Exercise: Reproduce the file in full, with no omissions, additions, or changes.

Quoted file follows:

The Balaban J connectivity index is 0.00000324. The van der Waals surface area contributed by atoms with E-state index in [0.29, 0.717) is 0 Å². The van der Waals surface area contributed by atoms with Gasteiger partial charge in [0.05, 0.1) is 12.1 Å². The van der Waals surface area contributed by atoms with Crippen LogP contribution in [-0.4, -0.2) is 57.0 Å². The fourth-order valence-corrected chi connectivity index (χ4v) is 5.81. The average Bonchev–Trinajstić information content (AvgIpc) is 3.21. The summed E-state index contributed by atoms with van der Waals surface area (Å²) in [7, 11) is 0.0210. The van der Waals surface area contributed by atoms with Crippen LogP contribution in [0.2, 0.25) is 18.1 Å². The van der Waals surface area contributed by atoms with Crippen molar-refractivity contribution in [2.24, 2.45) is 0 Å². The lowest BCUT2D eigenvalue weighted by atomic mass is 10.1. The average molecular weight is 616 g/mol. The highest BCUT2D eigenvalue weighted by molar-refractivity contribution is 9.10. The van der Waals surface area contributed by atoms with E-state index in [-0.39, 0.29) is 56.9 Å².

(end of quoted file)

The Balaban J connectivity index is 0.00000324. The van der Waals surface area contributed by atoms with E-state index in [0.29, 0.717) is 0 Å². The van der Waals surface area contributed by atoms with Gasteiger partial charge in [0.05, 0.1) is 12.1 Å². The van der Waals surface area contributed by atoms with Crippen LogP contribution in [-0.4, -0.2) is 57.0 Å². The fourth-order valence-corrected chi connectivity index (χ4v) is 5.81. The average Bonchev–Trinajstić information content (AvgIpc) is 3.21. The summed E-state index contributed by atoms with van der Waals surface area (Å²) in [7, 11) is 0.0210. The van der Waals surface area contributed by atoms with Crippen LogP contribution in [0.2, 0.25) is 18.1 Å². The van der Waals surface area contributed by atoms with Crippen molar-refractivity contribution in [2.24, 2.45) is 0 Å². The lowest BCUT2D eigenvalue weighted by atomic mass is 10.1. The average molecular weight is 616 g/mol. The highest BCUT2D eigenvalue weighted by molar-refractivity contribution is 9.10. The van der Waals surface area contributed by atoms with E-state index in [-0.39, 0.29) is 56.9 Å².